Nude fakes

A Japanese publisher is arrested for allegedly grafting the heads of rock stars onto the bodies of porn stars.

Published February 13, 2001 8:33PM (EST)

Publishers around the world know what sells papers and magazines: naked pictures of famous people. But even though these images will bring top dollar, the newsstand peddlers don't always get the shot of Britney Spears' nipple by press time. They usually have two options: 1) go with photos of famous people who aren't completely nude or 2) run nude photos of people who aren't really famous, but at least they're naked.

A Japanese publisher may have come up with a third option: He allegedly digitally grafted the heads of a girl singing group onto the bodies of porn stars, and for his efforts was arrested.

Fabricating nudie celeb shots started among Internet porn sites, and is now drifting over to Japanese print publications. Million Publishing president Akira Hirata noticed the trend, and decided to boost the 170,000 circulation of his modestly titled magazine Hirata's Powers with a series of familiar faces -- the 10 members of the popular band Morning Musume. The girls, ranging in age from 12 to 26, have recorded hit songs including "Renai (Love) Revolution 21," and their presence in a magazine will guarantee an increase in newsstand sales. Unfortunately, the young girls have never posed for pornographic photos. The 53-year-old Hirata said no problem, we'll just fake them.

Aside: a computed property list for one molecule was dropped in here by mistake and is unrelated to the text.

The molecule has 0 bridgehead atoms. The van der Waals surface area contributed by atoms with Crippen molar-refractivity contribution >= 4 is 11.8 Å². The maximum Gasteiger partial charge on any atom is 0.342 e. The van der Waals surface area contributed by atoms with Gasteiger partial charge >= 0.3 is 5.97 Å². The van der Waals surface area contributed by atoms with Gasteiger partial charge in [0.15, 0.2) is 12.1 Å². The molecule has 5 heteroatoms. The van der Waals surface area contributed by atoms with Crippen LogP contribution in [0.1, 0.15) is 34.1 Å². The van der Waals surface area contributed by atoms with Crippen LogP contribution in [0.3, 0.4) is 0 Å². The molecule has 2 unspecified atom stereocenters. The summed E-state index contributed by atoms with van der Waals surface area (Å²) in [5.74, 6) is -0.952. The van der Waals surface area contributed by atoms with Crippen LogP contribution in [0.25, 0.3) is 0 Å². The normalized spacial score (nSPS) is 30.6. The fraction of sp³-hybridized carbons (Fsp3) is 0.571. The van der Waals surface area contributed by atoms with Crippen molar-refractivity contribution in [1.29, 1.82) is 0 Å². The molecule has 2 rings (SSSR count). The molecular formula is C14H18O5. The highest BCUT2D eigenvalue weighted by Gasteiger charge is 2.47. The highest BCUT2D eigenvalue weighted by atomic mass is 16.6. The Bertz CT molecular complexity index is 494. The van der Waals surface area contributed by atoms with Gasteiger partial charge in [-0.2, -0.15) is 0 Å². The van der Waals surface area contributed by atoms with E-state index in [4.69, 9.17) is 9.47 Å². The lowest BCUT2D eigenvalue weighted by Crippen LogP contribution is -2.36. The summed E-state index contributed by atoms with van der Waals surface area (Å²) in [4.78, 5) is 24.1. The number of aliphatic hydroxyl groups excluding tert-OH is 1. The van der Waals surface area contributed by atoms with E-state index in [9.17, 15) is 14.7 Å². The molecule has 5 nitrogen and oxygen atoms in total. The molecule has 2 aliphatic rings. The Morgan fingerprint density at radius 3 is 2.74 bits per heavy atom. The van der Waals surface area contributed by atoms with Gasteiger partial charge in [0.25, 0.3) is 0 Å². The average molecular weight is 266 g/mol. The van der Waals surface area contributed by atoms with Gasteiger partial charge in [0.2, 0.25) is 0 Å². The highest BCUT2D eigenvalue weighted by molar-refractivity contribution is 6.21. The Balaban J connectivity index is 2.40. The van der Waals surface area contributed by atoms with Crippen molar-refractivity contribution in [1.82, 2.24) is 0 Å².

The members of Morning Musume saw the October Hirata's Powers, including layouts of their young faces attached to lewd shots of gyrating porn stars, and last month complained to police. Tokyo authorities then paid a visit to Million Publishing and arrested Hirata and another executive on charges of defamation.

"The magazine splashed on its cover page, 'Let's completely strip the last and hottest idols of the 20th century,' and featured several pornographic pages of the group," a police spokesman told AFP.

The group's official Web site lists plenty of fan club items for sale, including toys, jewelry and other items but, strangely, no autographed copies of Hirata's Powers magazine.

By Jack Boulware

Jack Boulware is a writer in San Francisco and author of "San Francisco Bizarro" and "Sex American Style."

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